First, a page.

In a bid to avoid children inheriting terrible diseases and also to protect future generations, the United Kingdom's fertility regulator gave a cautious go-ahead to the in-vitro fertilisation of human eggs carrying genetic material from three parents.
The Human Fertilisation and Embryology Authority gave the green light to the treatment using DNA from three progenitors (two women, one man) to prevent children being born with deadly genetic illnesses, EFE news reported.
‘The Human Fertilisation and Embryology Authority gave the green light to the treatment using DNA from three progenitors to prevent children being born with deadly genetic illnesses.’
"Today's historic decision means that parents at very high risk of having a child with a life-threatening mitochondrial disease may soon have the chance of a healthy, genetically related child," said HFEA chairwoman Sally Cheshire.
The therapy is called "mitochondrial replacement therapy" whereby a mother's egg nucleus with damaged mitochondria is removed and inserted into a donor's egg with healthy mitochondria.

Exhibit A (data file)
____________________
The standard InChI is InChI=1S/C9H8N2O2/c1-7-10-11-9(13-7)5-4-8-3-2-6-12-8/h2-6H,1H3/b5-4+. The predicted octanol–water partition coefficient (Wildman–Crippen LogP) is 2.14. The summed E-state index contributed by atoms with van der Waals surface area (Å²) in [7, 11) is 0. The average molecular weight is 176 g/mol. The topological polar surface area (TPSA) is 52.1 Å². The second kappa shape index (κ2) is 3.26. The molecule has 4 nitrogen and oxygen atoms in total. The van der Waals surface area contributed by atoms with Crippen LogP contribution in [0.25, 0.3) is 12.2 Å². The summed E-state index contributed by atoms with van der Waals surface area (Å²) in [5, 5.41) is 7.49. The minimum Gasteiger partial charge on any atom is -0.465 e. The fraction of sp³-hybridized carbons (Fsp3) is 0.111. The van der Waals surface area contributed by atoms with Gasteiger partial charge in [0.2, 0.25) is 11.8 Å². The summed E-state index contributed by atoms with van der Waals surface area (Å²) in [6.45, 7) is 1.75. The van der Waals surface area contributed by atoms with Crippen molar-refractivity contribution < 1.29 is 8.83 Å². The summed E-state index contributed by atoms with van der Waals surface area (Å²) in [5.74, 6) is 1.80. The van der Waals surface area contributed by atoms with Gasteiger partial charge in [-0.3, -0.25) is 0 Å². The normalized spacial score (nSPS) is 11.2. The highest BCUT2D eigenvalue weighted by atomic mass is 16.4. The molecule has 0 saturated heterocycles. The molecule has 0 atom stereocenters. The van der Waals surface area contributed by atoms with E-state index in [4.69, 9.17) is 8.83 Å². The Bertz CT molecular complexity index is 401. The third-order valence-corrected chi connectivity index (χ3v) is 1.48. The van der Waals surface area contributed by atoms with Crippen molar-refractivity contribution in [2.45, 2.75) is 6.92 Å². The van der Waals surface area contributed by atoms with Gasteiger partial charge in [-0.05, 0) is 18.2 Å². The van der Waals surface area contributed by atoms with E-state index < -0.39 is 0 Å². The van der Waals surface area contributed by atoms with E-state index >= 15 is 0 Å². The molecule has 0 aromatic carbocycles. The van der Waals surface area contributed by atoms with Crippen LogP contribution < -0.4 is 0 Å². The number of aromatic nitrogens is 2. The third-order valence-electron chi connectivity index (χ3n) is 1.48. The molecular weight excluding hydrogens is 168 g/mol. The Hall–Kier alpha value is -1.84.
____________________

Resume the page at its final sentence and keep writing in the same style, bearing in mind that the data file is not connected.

Then, the donor egg with the mother's nucleus is fertilised by the father's sperm. Finally the fertilised ovum, with the genetic material from both women, donor and mother, is inserted in the mother's womb following standard IVF techniques.
Some 3,000 women are expected to qualify for the treatment. Mitochondria are rod-shaped "engines" that drive human cells. They are responsible for energy production and for the regulation of cellular metabolism.
A malfunction at this level can provoke innumerable, catastrophic and life-threatening effects in vital organs, muscles, growth, sight, or mental capacity, among others.
The British authority approved this controversial measure -- some critics considered the process had been authorised in haste -- to avoid the birth of children suffering from otherwise incurable, hereditary diseases.
The procedure, however, will require prior assessment and licensing by the HFEA of all specialist IVF clinics that wish to offer the treatment. Even then, the HFEA will have to authorise each individual case before treatment can proceed.
"We feel now is the right time to carefully introduce this new treatment in the limited circumstances recommended by the panel," Cheshire said. "This is life-changing for those families," she added.